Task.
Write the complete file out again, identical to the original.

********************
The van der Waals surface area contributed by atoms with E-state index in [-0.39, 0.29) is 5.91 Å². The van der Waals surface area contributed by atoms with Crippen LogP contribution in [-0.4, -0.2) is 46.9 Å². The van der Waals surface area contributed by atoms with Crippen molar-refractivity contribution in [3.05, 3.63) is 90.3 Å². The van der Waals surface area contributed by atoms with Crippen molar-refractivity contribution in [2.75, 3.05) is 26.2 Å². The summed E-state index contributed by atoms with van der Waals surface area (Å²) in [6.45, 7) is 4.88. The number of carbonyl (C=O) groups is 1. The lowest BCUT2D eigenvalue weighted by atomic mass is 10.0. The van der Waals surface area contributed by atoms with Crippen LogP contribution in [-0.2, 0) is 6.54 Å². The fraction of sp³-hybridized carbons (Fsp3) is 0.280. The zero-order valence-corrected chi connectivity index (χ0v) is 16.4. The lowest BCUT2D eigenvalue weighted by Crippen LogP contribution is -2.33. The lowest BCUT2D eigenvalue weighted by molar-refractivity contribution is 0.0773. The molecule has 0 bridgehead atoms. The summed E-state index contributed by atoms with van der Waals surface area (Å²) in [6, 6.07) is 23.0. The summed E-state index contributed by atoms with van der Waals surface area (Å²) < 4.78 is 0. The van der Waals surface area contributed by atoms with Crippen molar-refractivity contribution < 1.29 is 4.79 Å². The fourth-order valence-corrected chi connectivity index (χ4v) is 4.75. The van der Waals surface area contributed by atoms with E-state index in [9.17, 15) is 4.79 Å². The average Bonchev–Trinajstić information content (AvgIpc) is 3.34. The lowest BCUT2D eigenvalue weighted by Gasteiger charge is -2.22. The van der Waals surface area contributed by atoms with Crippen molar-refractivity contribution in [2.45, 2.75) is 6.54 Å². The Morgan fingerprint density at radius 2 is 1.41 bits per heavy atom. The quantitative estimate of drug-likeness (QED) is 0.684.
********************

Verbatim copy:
The van der Waals surface area contributed by atoms with E-state index in [-0.39, 0.29) is 5.91 Å². The van der Waals surface area contributed by atoms with Crippen LogP contribution in [-0.4, -0.2) is 46.9 Å². The van der Waals surface area contributed by atoms with Crippen molar-refractivity contribution in [3.05, 3.63) is 90.3 Å². The van der Waals surface area contributed by atoms with Crippen molar-refractivity contribution in [2.75, 3.05) is 26.2 Å². The summed E-state index contributed by atoms with van der Waals surface area (Å²) in [6.45, 7) is 4.88. The number of carbonyl (C=O) groups is 1. The lowest BCUT2D eigenvalue weighted by atomic mass is 10.0. The van der Waals surface area contributed by atoms with Crippen LogP contribution in [-0.2, 0) is 6.54 Å². The fraction of sp³-hybridized carbons (Fsp3) is 0.280. The zero-order valence-corrected chi connectivity index (χ0v) is 16.4. The lowest BCUT2D eigenvalue weighted by Crippen LogP contribution is -2.33. The lowest BCUT2D eigenvalue weighted by molar-refractivity contribution is 0.0773. The molecule has 0 bridgehead atoms. The summed E-state index contributed by atoms with van der Waals surface area (Å²) in [6, 6.07) is 23.0. The summed E-state index contributed by atoms with van der Waals surface area (Å²) < 4.78 is 0. The van der Waals surface area contributed by atoms with Crippen molar-refractivity contribution < 1.29 is 4.79 Å². The fourth-order valence-corrected chi connectivity index (χ4v) is 4.75. The van der Waals surface area contributed by atoms with E-state index in [9.17, 15) is 4.79 Å². The average Bonchev–Trinajstić information content (AvgIpc) is 3.34. The lowest BCUT2D eigenvalue weighted by Gasteiger charge is -2.22. The van der Waals surface area contributed by atoms with Crippen molar-refractivity contribution in [2.45, 2.75) is 6.54 Å². The Morgan fingerprint density at radius 2 is 1.41 bits per heavy atom. The quantitative estimate of drug-likeness (QED) is 0.684.